Another fantastic post. Thank you! I plan on sharing this, especially with my family members who are in absolute denial since my diagnosis after my brain injury 2 years ago. Since most live on the east coast 3000 miles away, it’s not usually a problem as I have little contact. However, my sister (the one you met) is getting married in October out here and everyone will be flying in. I think a little preparation before hand will be helpful. They are still of the thinking that narcolepsy isn’t real, I’m not really “sick” and (as my husband, sadly, STILL says) “if you’d only go to sleep earlier, you wouldn’t be so tired during the day”. Ah…if only it was that easy, right? However, I live my life now on my terms, and surround myself with loving, supportive people who “get” me (even if my own husband still doesn’t). And that’s thanks to YOU. You probably don’t remember this but the last time you were here, you said something out on my patio that really stuck, even if it seemed only a passing comment. You told me that it was OK and even that I DESERVED to feel validated for everything I’m either going through or the WAY I’m feeling about everything I’m going through. You also made me realize that instead of feeling guilty for no longer being able to earn the money I used to or do the things I used to be able to, I should be feeling very proud for the way I’ve handled my “new normal” and still take care of my child, my house, my mother-in-law, etc. And I should not blame myself or feel bad about myself if I can no longer live up to others’ expectations, as those expectations are THEIR problem. Do I live up to this everyday? No, of course not. I still struggle with guilt and feelings of unworthiness. But now I no longer struggle in silence or alone. I am the very definition of “Narcolepsy Not Alone” and I thank you for that wonderful gift.
    xoxo (miss you girl…let’s plan a “play-date”!)

  2. Stephanie on August 12, 2014 at 1:45 am

    Julie, thank you for your posts! They are very good to me! always help me face narcolepsy as something to live with and not as a curse, it was like I saw!
    One thing missing is telling friends that during an attack of cataplexy or sleep paralysis or hallucinations, stand laughing and looked you up or sending you does not help! Ideally TOUCHING VC which helps stop cataplexy, still is not instant! That waking up and getting you wherever you off, pisses me off! Sometimes you do not want to fight the sleep, or just give up and let it go away faster!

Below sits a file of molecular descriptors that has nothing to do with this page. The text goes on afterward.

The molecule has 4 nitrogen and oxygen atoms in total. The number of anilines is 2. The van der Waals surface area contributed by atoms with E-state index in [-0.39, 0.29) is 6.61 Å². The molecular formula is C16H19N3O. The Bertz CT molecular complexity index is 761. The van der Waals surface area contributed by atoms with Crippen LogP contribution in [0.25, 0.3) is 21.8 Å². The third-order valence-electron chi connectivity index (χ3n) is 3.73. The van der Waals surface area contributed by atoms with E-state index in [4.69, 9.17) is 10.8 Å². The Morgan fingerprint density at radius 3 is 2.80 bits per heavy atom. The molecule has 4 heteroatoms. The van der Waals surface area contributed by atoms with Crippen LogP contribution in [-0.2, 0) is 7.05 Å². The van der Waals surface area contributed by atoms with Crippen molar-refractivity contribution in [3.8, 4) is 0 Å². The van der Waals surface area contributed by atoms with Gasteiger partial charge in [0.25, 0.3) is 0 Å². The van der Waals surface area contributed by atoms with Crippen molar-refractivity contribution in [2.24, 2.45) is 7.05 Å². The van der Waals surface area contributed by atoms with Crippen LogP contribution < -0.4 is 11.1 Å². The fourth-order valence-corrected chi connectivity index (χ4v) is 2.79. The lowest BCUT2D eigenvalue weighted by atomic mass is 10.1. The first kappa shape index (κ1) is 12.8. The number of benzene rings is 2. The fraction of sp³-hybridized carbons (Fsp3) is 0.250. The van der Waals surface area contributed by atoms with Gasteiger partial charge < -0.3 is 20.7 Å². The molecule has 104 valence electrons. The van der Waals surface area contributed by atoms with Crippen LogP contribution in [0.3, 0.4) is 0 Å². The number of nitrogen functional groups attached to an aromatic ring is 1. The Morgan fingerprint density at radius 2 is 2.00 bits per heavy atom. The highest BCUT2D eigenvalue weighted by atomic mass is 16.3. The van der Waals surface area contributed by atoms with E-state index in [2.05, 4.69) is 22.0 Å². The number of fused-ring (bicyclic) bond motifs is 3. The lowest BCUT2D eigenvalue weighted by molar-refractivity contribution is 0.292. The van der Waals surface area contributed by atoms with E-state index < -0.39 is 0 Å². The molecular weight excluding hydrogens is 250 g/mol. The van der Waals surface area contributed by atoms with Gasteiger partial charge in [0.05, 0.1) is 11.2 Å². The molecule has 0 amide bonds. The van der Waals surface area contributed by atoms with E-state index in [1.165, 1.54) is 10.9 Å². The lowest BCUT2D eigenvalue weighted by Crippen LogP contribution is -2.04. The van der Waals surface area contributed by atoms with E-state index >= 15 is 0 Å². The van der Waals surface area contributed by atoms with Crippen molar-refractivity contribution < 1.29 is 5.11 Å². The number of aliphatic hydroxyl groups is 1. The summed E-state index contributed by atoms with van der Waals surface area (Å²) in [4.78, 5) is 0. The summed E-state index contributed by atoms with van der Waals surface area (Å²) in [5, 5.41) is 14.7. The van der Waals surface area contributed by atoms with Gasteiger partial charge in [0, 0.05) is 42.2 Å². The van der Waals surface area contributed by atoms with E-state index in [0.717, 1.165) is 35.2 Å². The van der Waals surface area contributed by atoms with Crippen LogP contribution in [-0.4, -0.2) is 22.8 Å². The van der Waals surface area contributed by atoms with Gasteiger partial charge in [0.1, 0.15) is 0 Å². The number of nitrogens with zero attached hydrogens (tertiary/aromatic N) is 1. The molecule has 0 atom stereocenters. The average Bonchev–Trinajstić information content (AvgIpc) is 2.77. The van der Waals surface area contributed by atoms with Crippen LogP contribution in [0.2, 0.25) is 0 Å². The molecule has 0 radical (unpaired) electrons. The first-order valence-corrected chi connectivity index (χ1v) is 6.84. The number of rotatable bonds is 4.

3. Melissa on September 8, 2014 at 9:19 pm

    I am a friend, supporter, wife, and biggest fan of someone with Narcolepsy with Cataplexy. I am in awe of her and her courage to face daily tasks the rest of us take for granted. I can see how hard it is for her… I can see the impact this rare condition has had on her and her life. I can’t for one minute truly understand how she must feel, and am not sure I would be able to show the strength she has. Despite her unimaginable feelings of exhaustion she fights through for us (we have two beautiful children). She fights through each and every day. The only advice I can offers any other supporters, friends, or significant others is to be there, when they need to sleep give them a quiet spot, understand they have not control of their sleepiness, it is not their fault, and most importantly…. Unconditionally support and acceptance. And for those of you who are fighting every day, like my wife … you are not alone in your fight.

    Thank you Julie for everything you do and continue to do.

  4. Lara on July 18, 2016 at 1:49 pm

    Hi my young adult daughter was diagnosed a few years ago with Narcolepsy. She does all the recommended things to help live with this disorder i.e. correct naps, diet, exercise, medication, dr. supervision, even some talk therapy a wile back. I am so supportive and have studied enough to understand this disorder is very challenging. Here is my problem…my daughter gets very irritable (part of it) and she targets me. Sometimes its so hurtful. I don’t want it to damage our relationship, as she is in her young 20’s and a very responsible person for her age. I need to find support. Lot’s of support for the narcoleptic, but not for family. Her father is supportive too, but getting impatient with how she treats me and talks to me. She doesn’t do this to him. so its causing friction in my marriage. I want to deal with this in the best way for her. Any help or links etc. would be much appreciated.

  5. Sonja Hovatter on October 13, 2016 at 10:54 am

    My granddaughter, Shayla. has been recently diagnosed with narcolepsy…..we now finally have the diagnosis….and she is just starting medication and changing diet. We are committed in helping her in everyway but it does help to have support at home. Sadly, that is where the commitment ends, as her school does want her and us to “control” this disorder and do not realize that it controls her…

    Yesterday we received a text with a picture of her sleeping. We know this is difficult for the school….we have been trying for four years to finally find out. How do you think it is best to help the school understand this? We do not want to pull her out of school but this may be the only thing we can do.

    Thanks in advance for any information….we are newbies to this.

    Sonja Hovatter
    1031 Low Gap Road
    Princeton WV 24740

Leave a Comment